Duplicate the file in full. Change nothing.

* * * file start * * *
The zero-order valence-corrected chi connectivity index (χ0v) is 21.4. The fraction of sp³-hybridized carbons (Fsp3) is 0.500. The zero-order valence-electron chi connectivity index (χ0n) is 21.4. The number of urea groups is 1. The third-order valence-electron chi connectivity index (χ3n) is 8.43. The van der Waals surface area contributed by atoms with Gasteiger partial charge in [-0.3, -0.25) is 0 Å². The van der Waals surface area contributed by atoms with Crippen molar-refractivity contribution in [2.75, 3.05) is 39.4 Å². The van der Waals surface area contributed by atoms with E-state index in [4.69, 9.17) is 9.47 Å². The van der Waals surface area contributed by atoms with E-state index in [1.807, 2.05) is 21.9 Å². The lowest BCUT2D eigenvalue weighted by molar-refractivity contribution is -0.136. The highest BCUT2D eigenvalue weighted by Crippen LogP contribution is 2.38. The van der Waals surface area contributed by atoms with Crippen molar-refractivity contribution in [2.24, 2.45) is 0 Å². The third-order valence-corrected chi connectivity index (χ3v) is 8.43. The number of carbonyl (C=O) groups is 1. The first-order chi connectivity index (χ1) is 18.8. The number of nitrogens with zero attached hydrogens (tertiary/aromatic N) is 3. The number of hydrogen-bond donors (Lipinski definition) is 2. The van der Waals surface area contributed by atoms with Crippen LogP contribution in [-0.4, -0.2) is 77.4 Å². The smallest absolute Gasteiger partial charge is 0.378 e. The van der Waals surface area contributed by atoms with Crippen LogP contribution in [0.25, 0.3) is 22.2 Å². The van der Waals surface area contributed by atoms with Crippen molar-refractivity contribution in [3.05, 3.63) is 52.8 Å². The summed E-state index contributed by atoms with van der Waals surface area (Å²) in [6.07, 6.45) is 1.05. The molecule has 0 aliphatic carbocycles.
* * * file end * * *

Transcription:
The zero-order valence-corrected chi connectivity index (χ0v) is 21.4. The fraction of sp³-hybridized carbons (Fsp3) is 0.500. The zero-order valence-electron chi connectivity index (χ0n) is 21.4. The number of urea groups is 1. The third-order valence-electron chi connectivity index (χ3n) is 8.43. The van der Waals surface area contributed by atoms with Gasteiger partial charge in [-0.3, -0.25) is 0 Å². The van der Waals surface area contributed by atoms with Crippen molar-refractivity contribution in [2.75, 3.05) is 39.4 Å². The van der Waals surface area contributed by atoms with E-state index in [4.69, 9.17) is 9.47 Å². The van der Waals surface area contributed by atoms with E-state index in [1.807, 2.05) is 21.9 Å². The lowest BCUT2D eigenvalue weighted by molar-refractivity contribution is -0.136. The highest BCUT2D eigenvalue weighted by Crippen LogP contribution is 2.38. The van der Waals surface area contributed by atoms with Crippen molar-refractivity contribution in [2.24, 2.45) is 0 Å². The third-order valence-corrected chi connectivity index (χ3v) is 8.43. The number of carbonyl (C=O) groups is 1. The first-order chi connectivity index (χ1) is 18.8. The number of nitrogens with zero attached hydrogens (tertiary/aromatic N) is 3. The number of hydrogen-bond donors (Lipinski definition) is 2. The van der Waals surface area contributed by atoms with Crippen LogP contribution in [-0.4, -0.2) is 77.4 Å². The smallest absolute Gasteiger partial charge is 0.378 e. The van der Waals surface area contributed by atoms with Crippen LogP contribution in [0.25, 0.3) is 22.2 Å². The van der Waals surface area contributed by atoms with Crippen molar-refractivity contribution in [3.05, 3.63) is 52.8 Å². The summed E-state index contributed by atoms with van der Waals surface area (Å²) in [6.07, 6.45) is 1.05. The molecule has 0 aliphatic carbocycles.